Arlington family seeks $10M over classroom cotton picking game
by Karina Elwood
The family of an Arlington middle school student is seeking a $10 million settlement after they say their son, the only Black student in the class, was forced to play a game involving cotton picking.
The demand letter centers on an incident that happened in early February when Sidney Rousey Jr., an eighth-grader at Gunston Middle School, said a long-term substitute teacher in his French class forced him to play a game that involved putting petroleum jelly on his nose to pick up cotton balls.
Since speaking out about the game, the letter alleges that Sidney has experienced a hostile learning environment, been isolated in school and bullied. The letter sent to Arlington Public Schools on Tuesday requests a $10 million settlement for the “the emotional, social, and physical harm suffered.”
“No child should have to endure what Sidney has experienced since February 8, 2023. Sidney’s parents and family have had to navigate this trauma with their son and his siblings,” the letter reads. “APS cannot undue the past, but it can work to remedy its failures.”
Sidney’s mother, Keisha Kirkland, said in an interview that she was overjoyed that the demand letter, which requests payment for damages to settle an issue before taking it to court, would force the school division to acknowledge the difficulties her son has experienced since he raised concerns about the game.
“We didn’t raise him to hide in a cupboard, we raised him to stand up for himself,” Kirkland said. “And that’s exactly what he did.”
APS spokesman Frank Bellavia declined to comment on the situation, but the school division has previously said that the “nose dive” game was an approved team-building activity for Gunston eighth-graders “to foster collaboration.” Schools Superintendent Francisco Durán said at a school board meeting in February that school administrators were investigating the situation and that the game would be removed from the approved activity list. Durán also said he instructed the school division’s diversity office to further review “any instructional activities that are taking place to make sure they are culturally sensitive.”
“I, as superintendent, and all of us on this dais have an expectation that instruction in APS is inclusive and culturally sensitive to the diversity of all of our students,” Durán said at the school board meeting. “We have made some steps to improve diversity, equity and inclusion, but clearly there is much more work to do. I’m very disappointed that this has happened and that we continue to see these types of things in our schools. When we see this we need to listen more to our students and our families.”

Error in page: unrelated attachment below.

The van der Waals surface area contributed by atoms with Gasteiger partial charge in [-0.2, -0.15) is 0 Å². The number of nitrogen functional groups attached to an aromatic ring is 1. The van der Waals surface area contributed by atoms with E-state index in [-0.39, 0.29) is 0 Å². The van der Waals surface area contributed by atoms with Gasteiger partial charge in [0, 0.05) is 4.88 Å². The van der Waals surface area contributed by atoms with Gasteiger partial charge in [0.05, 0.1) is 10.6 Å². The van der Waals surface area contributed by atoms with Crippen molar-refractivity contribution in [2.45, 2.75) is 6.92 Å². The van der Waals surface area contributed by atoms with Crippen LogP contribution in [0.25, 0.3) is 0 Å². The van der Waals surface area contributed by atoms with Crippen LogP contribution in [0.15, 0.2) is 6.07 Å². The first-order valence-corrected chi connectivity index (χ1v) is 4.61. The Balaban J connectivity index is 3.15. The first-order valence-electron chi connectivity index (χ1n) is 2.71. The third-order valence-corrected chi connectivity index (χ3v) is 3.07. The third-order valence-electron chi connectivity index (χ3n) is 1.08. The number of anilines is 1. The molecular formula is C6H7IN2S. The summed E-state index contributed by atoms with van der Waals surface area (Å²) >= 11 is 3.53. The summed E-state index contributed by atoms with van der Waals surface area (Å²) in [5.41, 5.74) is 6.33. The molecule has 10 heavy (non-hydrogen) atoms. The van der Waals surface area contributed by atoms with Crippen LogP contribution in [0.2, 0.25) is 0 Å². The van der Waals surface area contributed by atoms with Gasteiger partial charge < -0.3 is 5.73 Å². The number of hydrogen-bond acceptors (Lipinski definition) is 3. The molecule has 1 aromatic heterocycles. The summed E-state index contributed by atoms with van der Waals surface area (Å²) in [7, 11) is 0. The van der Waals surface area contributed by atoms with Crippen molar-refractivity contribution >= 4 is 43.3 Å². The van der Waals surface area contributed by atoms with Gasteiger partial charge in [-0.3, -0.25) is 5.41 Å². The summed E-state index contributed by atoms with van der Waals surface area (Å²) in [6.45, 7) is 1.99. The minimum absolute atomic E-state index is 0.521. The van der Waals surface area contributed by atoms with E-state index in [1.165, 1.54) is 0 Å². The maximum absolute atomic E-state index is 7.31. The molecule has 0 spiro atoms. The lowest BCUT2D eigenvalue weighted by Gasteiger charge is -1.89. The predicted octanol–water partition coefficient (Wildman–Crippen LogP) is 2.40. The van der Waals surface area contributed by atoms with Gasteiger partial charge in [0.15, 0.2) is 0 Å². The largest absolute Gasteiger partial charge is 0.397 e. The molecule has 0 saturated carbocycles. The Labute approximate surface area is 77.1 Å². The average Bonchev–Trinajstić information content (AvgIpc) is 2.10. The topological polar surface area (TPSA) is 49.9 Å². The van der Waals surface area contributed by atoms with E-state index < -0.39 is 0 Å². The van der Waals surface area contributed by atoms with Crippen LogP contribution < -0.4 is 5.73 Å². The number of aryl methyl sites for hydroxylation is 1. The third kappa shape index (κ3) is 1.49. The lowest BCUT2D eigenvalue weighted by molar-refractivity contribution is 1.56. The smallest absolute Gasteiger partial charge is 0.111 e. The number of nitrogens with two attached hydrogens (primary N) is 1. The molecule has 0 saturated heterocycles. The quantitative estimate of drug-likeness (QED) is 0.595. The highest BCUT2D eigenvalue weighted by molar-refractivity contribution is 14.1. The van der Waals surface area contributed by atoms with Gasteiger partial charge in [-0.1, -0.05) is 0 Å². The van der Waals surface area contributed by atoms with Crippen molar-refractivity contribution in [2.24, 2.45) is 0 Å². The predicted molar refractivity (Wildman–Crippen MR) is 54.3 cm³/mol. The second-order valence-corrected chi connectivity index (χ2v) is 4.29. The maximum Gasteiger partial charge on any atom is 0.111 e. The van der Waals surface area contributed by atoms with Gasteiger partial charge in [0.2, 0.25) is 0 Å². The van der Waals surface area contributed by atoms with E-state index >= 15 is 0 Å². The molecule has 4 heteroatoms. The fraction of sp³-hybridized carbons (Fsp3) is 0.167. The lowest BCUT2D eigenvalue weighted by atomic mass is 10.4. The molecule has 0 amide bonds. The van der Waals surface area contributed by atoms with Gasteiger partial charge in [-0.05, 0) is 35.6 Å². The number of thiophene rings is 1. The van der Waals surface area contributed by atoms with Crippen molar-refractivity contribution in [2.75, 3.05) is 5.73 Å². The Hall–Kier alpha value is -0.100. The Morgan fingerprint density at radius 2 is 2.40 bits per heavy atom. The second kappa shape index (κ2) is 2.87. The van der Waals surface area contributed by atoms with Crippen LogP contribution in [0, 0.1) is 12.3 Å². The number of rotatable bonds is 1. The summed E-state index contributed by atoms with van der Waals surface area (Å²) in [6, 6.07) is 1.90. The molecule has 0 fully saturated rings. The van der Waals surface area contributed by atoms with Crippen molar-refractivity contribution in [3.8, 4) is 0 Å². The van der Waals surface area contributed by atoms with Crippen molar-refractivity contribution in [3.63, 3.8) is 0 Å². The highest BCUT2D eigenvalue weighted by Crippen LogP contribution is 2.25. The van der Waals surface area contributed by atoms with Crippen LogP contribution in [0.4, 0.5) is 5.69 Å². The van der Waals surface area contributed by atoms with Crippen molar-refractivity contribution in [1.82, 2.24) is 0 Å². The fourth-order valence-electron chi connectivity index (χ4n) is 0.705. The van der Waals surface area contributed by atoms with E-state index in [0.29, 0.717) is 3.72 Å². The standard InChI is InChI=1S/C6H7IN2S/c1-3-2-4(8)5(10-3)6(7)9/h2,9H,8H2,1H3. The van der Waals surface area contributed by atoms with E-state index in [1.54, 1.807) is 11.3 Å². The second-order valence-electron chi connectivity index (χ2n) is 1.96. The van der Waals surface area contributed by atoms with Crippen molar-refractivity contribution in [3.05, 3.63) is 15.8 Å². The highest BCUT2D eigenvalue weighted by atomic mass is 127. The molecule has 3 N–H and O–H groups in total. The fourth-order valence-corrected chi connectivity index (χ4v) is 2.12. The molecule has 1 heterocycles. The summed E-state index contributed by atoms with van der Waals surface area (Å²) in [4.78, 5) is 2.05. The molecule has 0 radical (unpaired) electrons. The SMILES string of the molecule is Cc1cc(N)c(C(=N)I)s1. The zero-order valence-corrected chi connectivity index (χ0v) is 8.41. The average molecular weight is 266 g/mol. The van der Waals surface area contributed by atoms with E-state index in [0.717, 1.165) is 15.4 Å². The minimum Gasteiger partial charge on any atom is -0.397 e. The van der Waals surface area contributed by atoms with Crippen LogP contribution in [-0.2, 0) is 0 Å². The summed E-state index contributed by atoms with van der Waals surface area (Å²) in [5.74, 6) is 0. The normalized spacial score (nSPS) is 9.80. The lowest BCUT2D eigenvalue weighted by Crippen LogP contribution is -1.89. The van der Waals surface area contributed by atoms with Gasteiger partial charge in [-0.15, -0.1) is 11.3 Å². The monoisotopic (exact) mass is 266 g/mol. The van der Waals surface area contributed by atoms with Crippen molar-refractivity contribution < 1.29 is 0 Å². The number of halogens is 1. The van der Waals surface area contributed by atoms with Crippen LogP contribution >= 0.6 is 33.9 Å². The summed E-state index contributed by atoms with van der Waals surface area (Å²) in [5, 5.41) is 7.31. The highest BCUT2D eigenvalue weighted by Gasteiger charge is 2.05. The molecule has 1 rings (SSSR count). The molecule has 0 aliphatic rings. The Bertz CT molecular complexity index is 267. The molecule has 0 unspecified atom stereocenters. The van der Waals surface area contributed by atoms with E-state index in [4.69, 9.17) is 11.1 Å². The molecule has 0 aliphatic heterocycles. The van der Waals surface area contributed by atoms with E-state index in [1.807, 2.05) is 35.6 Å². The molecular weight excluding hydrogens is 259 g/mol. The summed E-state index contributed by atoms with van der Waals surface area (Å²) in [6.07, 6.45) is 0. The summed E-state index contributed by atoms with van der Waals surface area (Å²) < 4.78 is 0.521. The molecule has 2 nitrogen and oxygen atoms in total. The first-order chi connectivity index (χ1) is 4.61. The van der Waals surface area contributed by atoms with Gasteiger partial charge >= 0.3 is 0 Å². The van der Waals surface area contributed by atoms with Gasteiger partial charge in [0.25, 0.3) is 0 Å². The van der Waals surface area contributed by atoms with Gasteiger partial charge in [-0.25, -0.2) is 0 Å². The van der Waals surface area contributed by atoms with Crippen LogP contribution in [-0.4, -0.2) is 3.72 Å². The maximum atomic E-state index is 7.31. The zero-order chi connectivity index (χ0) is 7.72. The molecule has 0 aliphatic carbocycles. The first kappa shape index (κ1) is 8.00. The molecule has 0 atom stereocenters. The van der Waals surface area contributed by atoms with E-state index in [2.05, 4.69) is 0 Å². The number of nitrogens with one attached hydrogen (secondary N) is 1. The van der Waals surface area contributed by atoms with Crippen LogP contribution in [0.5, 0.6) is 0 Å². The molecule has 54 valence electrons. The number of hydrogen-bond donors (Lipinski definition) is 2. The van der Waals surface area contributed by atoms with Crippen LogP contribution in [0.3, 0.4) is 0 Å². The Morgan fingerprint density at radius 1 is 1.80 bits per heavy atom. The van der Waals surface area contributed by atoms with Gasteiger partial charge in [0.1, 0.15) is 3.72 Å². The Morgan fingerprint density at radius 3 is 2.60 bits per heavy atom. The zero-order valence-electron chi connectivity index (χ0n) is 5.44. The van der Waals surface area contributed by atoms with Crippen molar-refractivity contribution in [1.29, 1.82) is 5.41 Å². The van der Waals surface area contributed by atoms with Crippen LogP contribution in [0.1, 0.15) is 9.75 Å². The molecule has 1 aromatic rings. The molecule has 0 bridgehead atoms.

According to the demand letter, when the teacher called for volunteers to go first in the “nose dive” game, no one volunteered and instead students “turned their attention to the lone Black student in the class: Sidney Rousey, Jr.” The letter says that Sidney did not want to participate in the game and felt like he was coerced into a situation and only participated because he worried he would get in trouble for not playing.
Since the initial incident, the letter said that Sidney was removed from his French classroom, and now takes the class online in the school library.
Former Virginia lieutenant governor Justin Fairfax, who is part of the legal team representing Sidney and his family, said in an interview that the substitute teacher was initially allowed to continue teaching at the school but has since been removed. Bellavia declined to answer questions regarding the teacher’s employment at Gunston.
“GMS continues to treat Sidney as if he engaged in wrongdoing; the administration laid the foundation, and the school community has followed suit,” the letter reads. “Sidney rightfully raised this issue; he blew the whistle on a racist incident at his school. APS retaliated by bullying Sidney, and it continues to teach other kids the lesson that protecting and advocating for your needs will be swiftly and promptly punished.”
Fairfax said the family has not yet filed a lawsuit against the school division and are hoping to settle before taking full legal action.
“The harm has been done. We are not the problem,” Kirkland said. “We’re not going anywhere.”
Fairfax said that they’re hoping the situation not only can change Sindey’s situation, but also can bring systemic changes to the school division. The letter outlines a series of other controversial incidents including the middle school’s namesake of George Mason’s Gunston Hall, where there were hundreds of enslaved people; a Yorktown High School banner that seemed to arrange student photos by race; and a separate cotton-growing project at Campbell Elementary School in 2019